Winning the NCAA men's college basketball tournament is all about peaking at the right time. Virtually every national champion goes through a brief cold spell in January or February but hits its stride just in time for March Madness.
On a related note, the Auburn Tigers are hotter than the bleeping sun, and they have been for about a month.
They waxed the floor with Kansas in Salt Lake City on Saturday night 89-75—a margin that doesn't do justice to the beating we witnessed. The Tigers extended their winning streak to 10 games, and they did it by canning the deep ball early and often and taking the turnover battle. Led by Bryce Brown and Chuma Okeke, Auburn made 13 triples and had nine steals.
For most teams, that's a once-in-a-season type of combination of offense and defense.
It was just another day at the office for the Tigers.
In the first nine games of this run, Auburn averaged 12.1 threes and 10.4 steals, which is ridiculous. According to KenPom.com, the Tigers lead the nation in steal percentage and rank eighth in three-point rate. (They're also fifth in block percentage, for good measure.)
They aren't invincible. Thursday's close call against New Mexico State should be all the proof you need to back up that claim. Auburn is awful on the defensive glass, and it allows a disturbing amount of open three-point looks.
However, when the Tigers get into one of their patented grooves—like the 16-0 run in the first half of the SEC title game against Tennessee or the 51-25 halftime margin against Kansas—it feels like the only team that can beat Auburn is Auburn.
There were flashes of this potential all year. The Tigers blew out Washington in the season's opening week. They battled Duke for 40 minutes in Maui not long after that. They almost won the home game against Kentucky and a road contest against LSU.
But at the end of February, the Tigers were 0-7 in Quadrant 1 games, punctuated by an 80-53 annihilation in Rupp Arena against Kentucky. At that point, there were serious questions about whether Auburn—which was ranked No. 11 in the preseason AP poll—might miss the NCAA tournament altogether.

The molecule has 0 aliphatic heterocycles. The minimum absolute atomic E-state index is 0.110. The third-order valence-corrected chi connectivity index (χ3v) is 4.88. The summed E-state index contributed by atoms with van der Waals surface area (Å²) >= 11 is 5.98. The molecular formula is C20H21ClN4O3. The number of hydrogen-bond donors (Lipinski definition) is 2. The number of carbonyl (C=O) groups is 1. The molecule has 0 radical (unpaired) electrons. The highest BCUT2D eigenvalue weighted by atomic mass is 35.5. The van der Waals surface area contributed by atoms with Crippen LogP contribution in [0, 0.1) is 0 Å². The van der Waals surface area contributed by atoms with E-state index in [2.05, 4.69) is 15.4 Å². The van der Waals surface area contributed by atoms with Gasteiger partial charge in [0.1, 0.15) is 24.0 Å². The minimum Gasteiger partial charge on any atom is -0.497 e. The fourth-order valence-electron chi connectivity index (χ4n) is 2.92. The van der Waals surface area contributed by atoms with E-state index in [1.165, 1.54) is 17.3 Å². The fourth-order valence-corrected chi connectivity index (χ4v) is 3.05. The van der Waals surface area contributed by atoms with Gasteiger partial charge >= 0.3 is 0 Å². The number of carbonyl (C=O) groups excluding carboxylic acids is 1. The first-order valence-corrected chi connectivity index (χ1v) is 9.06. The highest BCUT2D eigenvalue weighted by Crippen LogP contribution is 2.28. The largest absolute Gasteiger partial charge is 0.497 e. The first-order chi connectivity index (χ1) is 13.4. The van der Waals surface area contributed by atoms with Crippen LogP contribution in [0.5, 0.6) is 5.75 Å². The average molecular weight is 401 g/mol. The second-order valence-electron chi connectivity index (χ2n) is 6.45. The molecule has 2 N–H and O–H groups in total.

Once the calendar flipped to March, though, the Tigers began churning out quality wins. They are 7-7 against Quadrant 1 opponents, including a pair of victories over Tennessee in which they scored at will against a title contender.
Pardon the blasphemy, but it feels a little bit like that Connecticut title run in 2011.
Stylistically, the teams couldn't be much different. Auburn doesn't have a singular leader like Kemba Walker, and Connecticut's two biggest weaknesses were three-point shooting and forcing turnovers. But in terms of catching fire at the right time to erase bubble concerns that lingered into early March, there's a comparison to be made.
How did Auburn flip that switch?
More specifically, how did Auburn lose a game by 27 in late February and then rally to beat the preseason No. 1 team by 26 in a single half one month later?
Auburn has been draining threes all season, so that isn't it. Saturday was its seventh consecutive game with at least 12 threes, but it was also the 25th time this team made at least 11 three-pointers—and it had lost five of those contests.
Now that the Tigers are consistently winning the turnover battle, though, they will be a nightmare draw for any opponent.
In its nine regular-season losses, Auburn had a collective turnover margin of negative-12. In some losses, the Tigers couldn't scrounge up any steals. In others, they repeatedly shot themselves in the foot by giving the ball away. Either way, the effect was the same.
In this 10-game winning streak, their turnover margin is plus-75.
It's one thing to beat a hot-shooting team by forcing turnovers or avoiding committing many of your own. But when you can't stop a squad from shooting threes, can't force it to make careless mistakes and can't hang on to the ball against the relentless pressure, what's the blueprint for success?
For crying out loud, New Mexico State was plus-15 in rebound margin, made 20 free throws and shot 69 percent on two-point attempts, and those things still weren't enough to upset the Tigers.
Kansas ran into a buzz saw. Plain and simple. And No. 1 seed North Carolina—provided it can get past Washington on Sunday—might be next. After all, UNC's defense gives up a lot of threes, and its offense is average at best at limiting live-ball turnovers.
The Tigers are already into the Sweet 16 for the first time since 2003. They are one win away from reaching the Elite Eight for the first time since 1986. If they have two (or more) wins left up their sleeve, it would be the program's first Final Four appearance.
After we watched Villanova win two of the past three national championships by jacking up a ton of threes and clamping down on defense to make up for an average rebounding presence, only a fool would say Auburn can't follow that same script.
Kerry Miller covers men's college basketball and college football for Bleacher Report. You can follow him on Twitter: @kerrancejames.